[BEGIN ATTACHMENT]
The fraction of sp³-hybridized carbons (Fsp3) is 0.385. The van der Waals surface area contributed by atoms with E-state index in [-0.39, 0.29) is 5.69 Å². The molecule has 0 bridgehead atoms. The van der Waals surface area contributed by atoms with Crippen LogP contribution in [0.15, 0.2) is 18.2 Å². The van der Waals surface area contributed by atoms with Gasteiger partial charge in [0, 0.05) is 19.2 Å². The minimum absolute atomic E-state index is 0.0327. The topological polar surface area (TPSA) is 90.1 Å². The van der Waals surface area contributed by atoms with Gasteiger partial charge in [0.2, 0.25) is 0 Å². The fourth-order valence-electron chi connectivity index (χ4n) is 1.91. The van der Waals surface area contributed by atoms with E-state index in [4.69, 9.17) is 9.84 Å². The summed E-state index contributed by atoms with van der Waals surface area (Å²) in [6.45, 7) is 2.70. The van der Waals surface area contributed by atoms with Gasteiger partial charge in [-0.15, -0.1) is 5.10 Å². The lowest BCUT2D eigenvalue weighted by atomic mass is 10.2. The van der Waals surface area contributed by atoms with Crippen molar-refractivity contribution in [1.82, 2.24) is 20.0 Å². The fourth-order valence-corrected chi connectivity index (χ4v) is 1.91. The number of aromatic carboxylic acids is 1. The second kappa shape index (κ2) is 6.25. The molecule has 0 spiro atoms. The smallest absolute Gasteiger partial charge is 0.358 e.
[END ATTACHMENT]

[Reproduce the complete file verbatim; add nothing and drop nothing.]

The fraction of sp³-hybridized carbons (Fsp3) is 0.385. The van der Waals surface area contributed by atoms with E-state index in [-0.39, 0.29) is 5.69 Å². The molecule has 0 bridgehead atoms. The van der Waals surface area contributed by atoms with Crippen LogP contribution in [0.15, 0.2) is 18.2 Å². The van der Waals surface area contributed by atoms with Gasteiger partial charge in [0, 0.05) is 19.2 Å². The minimum absolute atomic E-state index is 0.0327. The topological polar surface area (TPSA) is 90.1 Å². The van der Waals surface area contributed by atoms with Gasteiger partial charge in [0.2, 0.25) is 0 Å². The fourth-order valence-electron chi connectivity index (χ4n) is 1.91. The van der Waals surface area contributed by atoms with E-state index in [4.69, 9.17) is 9.84 Å². The summed E-state index contributed by atoms with van der Waals surface area (Å²) in [6.45, 7) is 2.70. The van der Waals surface area contributed by atoms with Gasteiger partial charge in [-0.15, -0.1) is 5.10 Å². The lowest BCUT2D eigenvalue weighted by atomic mass is 10.2. The van der Waals surface area contributed by atoms with Crippen molar-refractivity contribution in [1.82, 2.24) is 20.0 Å². The fourth-order valence-corrected chi connectivity index (χ4v) is 1.91. The number of aromatic carboxylic acids is 1. The second kappa shape index (κ2) is 6.25. The molecule has 0 spiro atoms. The smallest absolute Gasteiger partial charge is 0.358 e.